CROC EYES: When you first catch the water, reaching forward with one hand, push down on the surface to create stability and lift your eyes just above the water’s surface to sight. The goal is not to bring your head out of the water, but to bring your eyes out (like a crocodile) and then continue your stroke and breathe to the side as normal, repeating if necessary until you have sighted adequately.

HEAD LIFT: Alternatively, using the power from your pull, the aim is to bring your whole head out of the water to sight and breathe at the same time. The push down on the water from you pull will help surge you forward and up, giving the time to be able to take in the surroundings as well as taking a breath.   

Croc eyes sighting on River Thames. Chad Brown, Swimtrek

Take pictures

The most common mistake when sighting is lifting your head up until you find your bearings. This is tiring and inefficient, so try to take mental pictures instead. Use your croc eyes to peek and do it frequently so you never break your stroke or rhythm.

While you are taking these little peeks, you should be compiling them in your head creating a bigger picture of what’s ahead. By doing the little lifts means you can adjust your course without having to make big adjustments to your swimming direction and stroke.

“Taking mental pictures as I’ve swum along in my race events and in my day to day swimming adventures has ensured I’ve stayed in a straight line when others diverge. It has helped build my confidence in familiarising myself with my surroundings.” Ben McIvor, SwimTrek Group Sales Manager and qualified open water coach.

Problems around sighting

Poor sighting technique can lead to problems such as stiff and sore necks and the misalignment of the body, causing hips to drop in the water and affecting swimming speed and technique. Being able to sight quickly and effectively is a skill, and it can take time to work this into your stroke and adapt this for different water conditions.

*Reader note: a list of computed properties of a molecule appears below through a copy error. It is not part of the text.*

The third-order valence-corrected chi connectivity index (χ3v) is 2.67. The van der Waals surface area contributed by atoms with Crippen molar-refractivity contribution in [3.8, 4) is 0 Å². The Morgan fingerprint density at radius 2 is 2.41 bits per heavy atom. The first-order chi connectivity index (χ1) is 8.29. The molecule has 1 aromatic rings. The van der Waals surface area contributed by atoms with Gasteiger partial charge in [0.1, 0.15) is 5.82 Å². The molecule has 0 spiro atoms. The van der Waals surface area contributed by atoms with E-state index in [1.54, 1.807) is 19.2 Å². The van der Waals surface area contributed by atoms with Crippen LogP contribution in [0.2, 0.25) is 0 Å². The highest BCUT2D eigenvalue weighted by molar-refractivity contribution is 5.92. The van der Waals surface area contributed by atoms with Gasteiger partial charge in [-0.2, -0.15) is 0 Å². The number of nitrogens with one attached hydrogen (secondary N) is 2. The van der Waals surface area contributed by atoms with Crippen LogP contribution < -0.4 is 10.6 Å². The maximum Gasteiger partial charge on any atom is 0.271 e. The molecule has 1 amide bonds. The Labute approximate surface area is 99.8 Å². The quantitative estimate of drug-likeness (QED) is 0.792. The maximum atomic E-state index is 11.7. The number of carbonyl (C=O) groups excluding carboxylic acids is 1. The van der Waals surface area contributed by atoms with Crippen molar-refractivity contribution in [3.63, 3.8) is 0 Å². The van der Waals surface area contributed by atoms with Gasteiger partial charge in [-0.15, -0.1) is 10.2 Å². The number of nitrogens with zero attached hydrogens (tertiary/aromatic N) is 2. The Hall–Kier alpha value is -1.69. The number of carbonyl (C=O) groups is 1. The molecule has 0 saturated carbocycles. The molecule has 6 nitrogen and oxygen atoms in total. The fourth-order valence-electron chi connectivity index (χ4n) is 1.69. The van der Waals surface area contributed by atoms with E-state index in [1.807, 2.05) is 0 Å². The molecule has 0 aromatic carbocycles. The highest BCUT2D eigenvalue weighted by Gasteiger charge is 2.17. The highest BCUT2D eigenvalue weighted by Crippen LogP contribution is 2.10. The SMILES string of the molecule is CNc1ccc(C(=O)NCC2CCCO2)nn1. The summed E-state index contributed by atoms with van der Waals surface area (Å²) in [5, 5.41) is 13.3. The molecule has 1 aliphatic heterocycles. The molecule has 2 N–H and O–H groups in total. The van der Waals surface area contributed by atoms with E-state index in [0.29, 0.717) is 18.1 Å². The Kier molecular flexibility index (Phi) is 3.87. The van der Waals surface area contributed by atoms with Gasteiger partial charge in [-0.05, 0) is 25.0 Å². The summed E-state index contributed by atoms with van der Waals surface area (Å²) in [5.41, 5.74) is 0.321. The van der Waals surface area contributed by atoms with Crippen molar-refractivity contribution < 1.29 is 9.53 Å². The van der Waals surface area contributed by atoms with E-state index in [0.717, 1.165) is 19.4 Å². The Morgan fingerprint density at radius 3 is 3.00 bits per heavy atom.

Croc sighting on the Swoosh

TIPS ON CHOP & SWELL

When waves pick up, attempt to sight at the top of the wave so that you’ll have the widest view of what is ahead of you and avoid getting a face full of water!

When there is increased chop or swell moving you around, increase the frequency of sightings (the moving water will move you about)

Whole head lift sighting at Bantham Swoosh

RACE DAY

When swimming in a group or a race it’s often possible to get away with following the swimmer in front of you. This option may not always be available to you and it is advisable to learn how to sight so as not to have to stop your stroke to see where you are.

The essentials for sighting

  • Pick an identifiable marker in the landscape to sight against
  • Use your pull to lift your head out of the water
  • Make sure to sight frequently to not lose direction, but don’t feel tied to having to sight after a certain number of pulls, have the flexibility to adapt to your conditions  
  • Don’t be afraid to change your marker as your surroundings change

With thanks to Olivia Weatherill from Swimtrek.

Olivia Weatherill & Kate Rew